Hepatocellular Carcinoma | Tampa General Hospital

Hepatocellular Carcinoma

Several types of cancer can form in the liver, with the most common type of liver cancer being hepatocellular carcinoma. This specific cancer begins in the main type of liver cell (hepatocyte). It occurs most often in people with chronic liver diseases, such as cirrhosis caused by hepatitis B or hepatitis C infection.

Causes of Hepatocellular Carcinoma

Sometimes the cause of hepatocellular carcinoma is known, such as with chronic hepatitis infections. But sometimes liver cancer happens in people with no underlying diseases and it's not clear what causes it.

Certain factors can increase your risk of developing primary liver cancer, like:

  • Hepatitis B or hepatitis C virus infection
  • Cirrhosis
  • Diabetes
  • Certain inherited liver diseases such as hemochromatosis and Wilson's disease
  • Nonalcoholic fatty liver disease
  • Exposure to aflatoxins
  • Excessive alcohol consumption

Symptoms of Hepatocellular Carcinoma

With hepatocellular carcinoma, most people don't have signs and symptoms in the early stages. However, when signs and symptoms do appear, they can include:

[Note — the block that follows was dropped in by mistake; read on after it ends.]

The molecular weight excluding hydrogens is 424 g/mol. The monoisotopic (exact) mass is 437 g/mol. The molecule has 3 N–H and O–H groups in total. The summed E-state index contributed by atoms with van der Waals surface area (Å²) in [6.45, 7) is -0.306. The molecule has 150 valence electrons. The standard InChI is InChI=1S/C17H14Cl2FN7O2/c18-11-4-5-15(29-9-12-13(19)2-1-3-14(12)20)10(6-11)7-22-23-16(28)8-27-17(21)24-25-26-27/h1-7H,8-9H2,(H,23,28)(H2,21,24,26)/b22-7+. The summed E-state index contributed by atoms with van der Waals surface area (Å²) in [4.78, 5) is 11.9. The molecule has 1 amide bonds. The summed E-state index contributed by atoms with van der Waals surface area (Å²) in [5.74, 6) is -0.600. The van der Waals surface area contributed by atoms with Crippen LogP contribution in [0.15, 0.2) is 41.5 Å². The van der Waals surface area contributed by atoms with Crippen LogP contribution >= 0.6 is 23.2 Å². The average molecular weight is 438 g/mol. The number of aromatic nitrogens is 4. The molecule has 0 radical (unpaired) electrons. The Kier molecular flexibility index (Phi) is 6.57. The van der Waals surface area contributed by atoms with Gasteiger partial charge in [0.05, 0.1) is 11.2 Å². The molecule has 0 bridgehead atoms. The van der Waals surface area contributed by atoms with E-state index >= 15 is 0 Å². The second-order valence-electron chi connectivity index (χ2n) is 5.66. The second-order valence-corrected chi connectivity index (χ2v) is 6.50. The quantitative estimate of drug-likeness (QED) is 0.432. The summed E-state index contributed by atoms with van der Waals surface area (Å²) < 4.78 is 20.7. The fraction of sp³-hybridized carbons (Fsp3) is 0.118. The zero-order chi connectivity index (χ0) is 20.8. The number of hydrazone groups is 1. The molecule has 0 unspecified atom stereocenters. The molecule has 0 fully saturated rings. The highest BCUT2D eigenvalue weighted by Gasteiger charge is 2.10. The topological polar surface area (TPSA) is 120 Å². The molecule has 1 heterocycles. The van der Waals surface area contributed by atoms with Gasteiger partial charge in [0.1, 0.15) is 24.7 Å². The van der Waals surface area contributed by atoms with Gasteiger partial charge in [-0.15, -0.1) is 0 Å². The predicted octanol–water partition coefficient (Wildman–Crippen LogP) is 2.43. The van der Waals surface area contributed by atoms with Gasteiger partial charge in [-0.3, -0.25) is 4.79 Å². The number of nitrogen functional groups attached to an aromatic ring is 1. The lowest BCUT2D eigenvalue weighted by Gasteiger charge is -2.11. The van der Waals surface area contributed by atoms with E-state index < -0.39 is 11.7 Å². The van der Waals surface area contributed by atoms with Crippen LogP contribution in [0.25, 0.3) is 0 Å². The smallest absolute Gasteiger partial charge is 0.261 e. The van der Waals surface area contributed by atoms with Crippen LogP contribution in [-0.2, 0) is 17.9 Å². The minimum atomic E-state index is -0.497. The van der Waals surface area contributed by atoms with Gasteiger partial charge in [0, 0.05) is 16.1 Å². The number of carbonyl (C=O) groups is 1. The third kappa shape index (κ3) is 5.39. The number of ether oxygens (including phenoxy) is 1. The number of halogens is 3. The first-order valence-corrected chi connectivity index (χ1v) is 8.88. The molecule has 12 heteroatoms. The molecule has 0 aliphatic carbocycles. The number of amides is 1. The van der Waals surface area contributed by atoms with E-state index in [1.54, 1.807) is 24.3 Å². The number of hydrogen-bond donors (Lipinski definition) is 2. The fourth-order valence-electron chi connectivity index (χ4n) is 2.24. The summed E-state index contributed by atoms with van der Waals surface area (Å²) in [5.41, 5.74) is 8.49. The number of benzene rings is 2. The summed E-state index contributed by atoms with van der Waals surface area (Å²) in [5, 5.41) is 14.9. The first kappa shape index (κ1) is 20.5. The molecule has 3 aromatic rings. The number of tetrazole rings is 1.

• Losing weight without trying
  • Loss of appetite
  • Upper abdominal pain
  • Nausea and vomiting
  • General weakness and fatigue
  • Abdominal swelling
  • Yellow discoloration of your skin and the whites of your eyes (jaundice)
  • White, chalky stools

Diagnosis for Hepatocellular Carcinoma

Various tests and procedures can be used to diagnose liver cancer, including:

  • Blood tests – Blood tests may reveal liver function abnormalities.
  • Imaging tests – Your doctor may recommend imaging tests, such as an ultrasound, CT and MRI.
  • Biopsy - Removing a sample of liver tissue for testing.

Once liver cancer is diagnosed, your doctor will work to determine the extent (stage) of the cancer. Staging tests help determine the size and location of cancer and whether it has spread.

Treatment for Hepatocellular Carcinoma

Treatments for hepatocellular carcinoma depend on the extent of the disease as well as your age, overall health and personal preferences. Generally, treatment options include:

  • Surgery
  • Localized treatments (heating and freezing cancer cells, injecting alcohol into the tumor, etc.)
  • Radiation therapy
  • Immunotherapy
  • Chemotherapy